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CDC: Measles on Upswing Despite Vaccines' Effectiveness

Vaccination has saved thousands of lives, but outbreaks occurring as some people opt out

CDC: Measles on Upswing Despite Vaccines' Effectiveness

FRIDAY, April 25, 2014 (HealthDay News) -- Vaccinations have prevented an estimated 732,000 deaths, 21 million hospitalizations, and 322 million illnesses among U.S. children born in the last 20 years, according to a government report published in the April 25 issue of the U.S. Centers for Disease Control and Prevention's Morbidity and Mortality Weekly Report.

Despite this success, measles is seeing a recurrence in the United States, the CDC also reported. As of April 18, 129 people have been diagnosed with measles in outbreaks in 13 states this year. Most of the people sickened were not vaccinated, the CDC says. Although these outbreaks start outside the country, measles infection spreads rapidly among unvaccinated people, CDC Director Tom Frieden, M.D., M.P.H., said during an early afternoon press briefing. "Measles is still far too common in many parts of the world," he said. "Globally, an estimated 20 million people get measles and 122,000 die from the disease each year."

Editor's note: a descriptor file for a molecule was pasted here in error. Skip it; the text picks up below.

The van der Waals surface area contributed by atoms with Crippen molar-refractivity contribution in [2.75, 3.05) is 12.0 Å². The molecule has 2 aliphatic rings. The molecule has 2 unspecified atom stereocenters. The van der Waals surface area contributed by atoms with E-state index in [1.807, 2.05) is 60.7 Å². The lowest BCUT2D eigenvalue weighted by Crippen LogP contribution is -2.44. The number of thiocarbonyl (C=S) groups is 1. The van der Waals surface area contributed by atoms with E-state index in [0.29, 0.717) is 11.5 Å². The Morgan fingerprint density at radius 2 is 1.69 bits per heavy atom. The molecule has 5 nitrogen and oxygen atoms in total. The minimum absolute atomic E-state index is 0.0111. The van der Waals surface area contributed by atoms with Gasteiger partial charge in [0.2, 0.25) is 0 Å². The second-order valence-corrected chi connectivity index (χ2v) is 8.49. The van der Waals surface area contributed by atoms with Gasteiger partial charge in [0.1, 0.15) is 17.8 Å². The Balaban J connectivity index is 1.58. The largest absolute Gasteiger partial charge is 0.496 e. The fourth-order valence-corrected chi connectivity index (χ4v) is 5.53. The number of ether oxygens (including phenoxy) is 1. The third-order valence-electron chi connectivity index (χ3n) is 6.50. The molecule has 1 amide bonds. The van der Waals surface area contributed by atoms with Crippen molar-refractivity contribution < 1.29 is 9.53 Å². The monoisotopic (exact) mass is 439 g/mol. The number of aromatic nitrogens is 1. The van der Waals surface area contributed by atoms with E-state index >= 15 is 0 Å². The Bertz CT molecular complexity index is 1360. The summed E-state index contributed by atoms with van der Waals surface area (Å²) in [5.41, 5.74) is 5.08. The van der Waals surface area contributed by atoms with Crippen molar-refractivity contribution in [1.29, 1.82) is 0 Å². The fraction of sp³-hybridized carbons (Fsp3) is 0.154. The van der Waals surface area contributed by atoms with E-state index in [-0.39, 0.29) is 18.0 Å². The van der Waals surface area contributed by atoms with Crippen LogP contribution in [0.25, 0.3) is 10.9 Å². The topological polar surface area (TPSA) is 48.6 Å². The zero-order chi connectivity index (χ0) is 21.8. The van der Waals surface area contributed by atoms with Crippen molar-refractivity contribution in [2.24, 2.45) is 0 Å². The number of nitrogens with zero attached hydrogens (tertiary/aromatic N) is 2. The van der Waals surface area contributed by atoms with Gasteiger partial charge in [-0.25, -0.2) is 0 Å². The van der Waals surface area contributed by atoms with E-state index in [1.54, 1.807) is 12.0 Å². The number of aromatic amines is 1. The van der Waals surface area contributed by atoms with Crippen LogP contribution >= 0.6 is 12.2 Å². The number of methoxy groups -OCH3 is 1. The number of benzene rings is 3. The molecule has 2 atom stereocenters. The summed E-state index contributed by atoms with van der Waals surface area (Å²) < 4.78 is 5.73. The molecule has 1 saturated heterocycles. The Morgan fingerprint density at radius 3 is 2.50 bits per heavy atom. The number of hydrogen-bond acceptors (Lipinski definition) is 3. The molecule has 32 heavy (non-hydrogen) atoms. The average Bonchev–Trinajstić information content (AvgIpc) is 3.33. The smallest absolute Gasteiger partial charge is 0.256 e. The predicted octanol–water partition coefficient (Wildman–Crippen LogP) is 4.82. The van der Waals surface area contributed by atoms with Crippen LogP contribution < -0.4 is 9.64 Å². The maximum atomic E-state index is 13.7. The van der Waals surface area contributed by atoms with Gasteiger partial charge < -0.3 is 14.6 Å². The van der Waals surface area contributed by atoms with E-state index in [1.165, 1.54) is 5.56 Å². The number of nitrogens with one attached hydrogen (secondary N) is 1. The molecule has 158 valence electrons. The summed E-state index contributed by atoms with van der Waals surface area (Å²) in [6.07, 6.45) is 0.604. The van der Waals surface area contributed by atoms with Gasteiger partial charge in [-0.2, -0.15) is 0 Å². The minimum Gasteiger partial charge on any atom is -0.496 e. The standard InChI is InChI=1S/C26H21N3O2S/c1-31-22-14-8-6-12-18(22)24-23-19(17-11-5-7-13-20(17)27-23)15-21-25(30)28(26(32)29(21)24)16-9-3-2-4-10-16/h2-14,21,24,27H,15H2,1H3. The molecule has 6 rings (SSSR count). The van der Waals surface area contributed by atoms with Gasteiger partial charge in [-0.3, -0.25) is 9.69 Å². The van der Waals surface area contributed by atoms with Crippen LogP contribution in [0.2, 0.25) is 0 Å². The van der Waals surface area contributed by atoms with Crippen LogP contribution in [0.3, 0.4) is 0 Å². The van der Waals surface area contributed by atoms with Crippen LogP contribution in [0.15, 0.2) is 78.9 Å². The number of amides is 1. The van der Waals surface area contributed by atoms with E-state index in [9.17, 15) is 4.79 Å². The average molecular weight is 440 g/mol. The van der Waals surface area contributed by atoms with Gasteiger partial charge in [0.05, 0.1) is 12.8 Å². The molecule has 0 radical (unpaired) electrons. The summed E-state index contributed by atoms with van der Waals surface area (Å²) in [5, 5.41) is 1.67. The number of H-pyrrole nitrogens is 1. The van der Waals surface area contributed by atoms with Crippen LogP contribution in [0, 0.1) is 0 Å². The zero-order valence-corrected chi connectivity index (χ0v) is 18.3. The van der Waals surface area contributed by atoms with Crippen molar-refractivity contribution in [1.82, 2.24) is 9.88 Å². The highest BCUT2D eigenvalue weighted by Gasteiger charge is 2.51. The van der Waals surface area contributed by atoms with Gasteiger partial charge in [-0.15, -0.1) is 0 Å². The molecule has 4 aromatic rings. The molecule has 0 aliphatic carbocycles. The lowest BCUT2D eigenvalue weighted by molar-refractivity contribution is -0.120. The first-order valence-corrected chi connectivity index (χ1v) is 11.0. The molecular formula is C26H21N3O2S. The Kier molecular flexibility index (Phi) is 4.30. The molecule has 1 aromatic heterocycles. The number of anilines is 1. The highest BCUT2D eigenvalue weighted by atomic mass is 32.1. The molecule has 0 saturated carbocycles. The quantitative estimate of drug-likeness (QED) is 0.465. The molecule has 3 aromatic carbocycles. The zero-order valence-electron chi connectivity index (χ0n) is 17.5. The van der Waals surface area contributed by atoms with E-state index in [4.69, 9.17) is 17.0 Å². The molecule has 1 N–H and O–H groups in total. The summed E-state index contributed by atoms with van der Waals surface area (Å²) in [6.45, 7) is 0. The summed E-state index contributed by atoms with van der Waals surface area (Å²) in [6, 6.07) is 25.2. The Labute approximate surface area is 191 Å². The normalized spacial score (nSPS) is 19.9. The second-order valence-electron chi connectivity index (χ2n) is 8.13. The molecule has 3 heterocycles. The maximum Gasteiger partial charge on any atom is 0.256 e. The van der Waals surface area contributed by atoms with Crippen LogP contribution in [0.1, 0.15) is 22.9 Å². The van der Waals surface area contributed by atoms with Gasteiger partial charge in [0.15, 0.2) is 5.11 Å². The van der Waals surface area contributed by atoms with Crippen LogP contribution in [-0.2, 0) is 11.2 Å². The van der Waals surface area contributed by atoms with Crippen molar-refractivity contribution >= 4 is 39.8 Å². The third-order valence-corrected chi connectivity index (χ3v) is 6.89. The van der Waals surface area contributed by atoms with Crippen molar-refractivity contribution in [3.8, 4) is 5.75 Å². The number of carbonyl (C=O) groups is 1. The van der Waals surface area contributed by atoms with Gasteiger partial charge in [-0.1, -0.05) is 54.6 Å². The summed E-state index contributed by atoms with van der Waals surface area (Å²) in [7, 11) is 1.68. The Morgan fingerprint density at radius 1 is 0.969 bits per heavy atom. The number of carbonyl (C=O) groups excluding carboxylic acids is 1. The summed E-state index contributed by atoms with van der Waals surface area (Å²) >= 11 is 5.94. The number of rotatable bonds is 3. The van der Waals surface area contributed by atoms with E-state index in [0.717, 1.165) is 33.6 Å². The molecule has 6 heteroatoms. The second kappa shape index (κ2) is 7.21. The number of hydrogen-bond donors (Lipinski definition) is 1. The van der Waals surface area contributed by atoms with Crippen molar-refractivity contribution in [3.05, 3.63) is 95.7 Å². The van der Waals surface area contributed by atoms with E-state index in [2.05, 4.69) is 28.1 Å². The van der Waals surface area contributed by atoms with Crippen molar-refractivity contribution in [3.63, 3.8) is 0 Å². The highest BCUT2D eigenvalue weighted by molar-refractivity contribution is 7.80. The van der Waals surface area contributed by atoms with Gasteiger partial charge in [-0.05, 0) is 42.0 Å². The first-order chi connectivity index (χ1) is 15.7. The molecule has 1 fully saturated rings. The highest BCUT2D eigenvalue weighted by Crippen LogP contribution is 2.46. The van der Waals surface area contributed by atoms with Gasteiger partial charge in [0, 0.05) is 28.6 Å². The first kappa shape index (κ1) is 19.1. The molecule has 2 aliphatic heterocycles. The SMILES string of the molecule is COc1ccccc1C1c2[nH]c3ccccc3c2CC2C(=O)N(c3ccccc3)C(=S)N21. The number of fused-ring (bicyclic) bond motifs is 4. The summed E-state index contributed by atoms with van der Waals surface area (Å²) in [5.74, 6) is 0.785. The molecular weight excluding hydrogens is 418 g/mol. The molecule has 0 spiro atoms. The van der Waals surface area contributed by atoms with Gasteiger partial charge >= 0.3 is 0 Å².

Twenty years ago, the Vaccines for Children program was launched, providing free vaccines for families who can't afford to pay for them. The program was a direct response to a measles outbreak that sickened more than 50,000 people and killed more than 100. This happened despite the availability of a measles vaccine since 1963, Frieden said. "This was a wake-up call and it impressed upon me how infectious measles is, because a single undiagnosed case in a hospital could result in dozens of secondary cases," he explained.

The program also saves money, Frieden said. Fewer hospitalizations and more lives saved will cut nearly $295 billion in direct costs and $1.38 trillion in total societal costs, estimates indicate.

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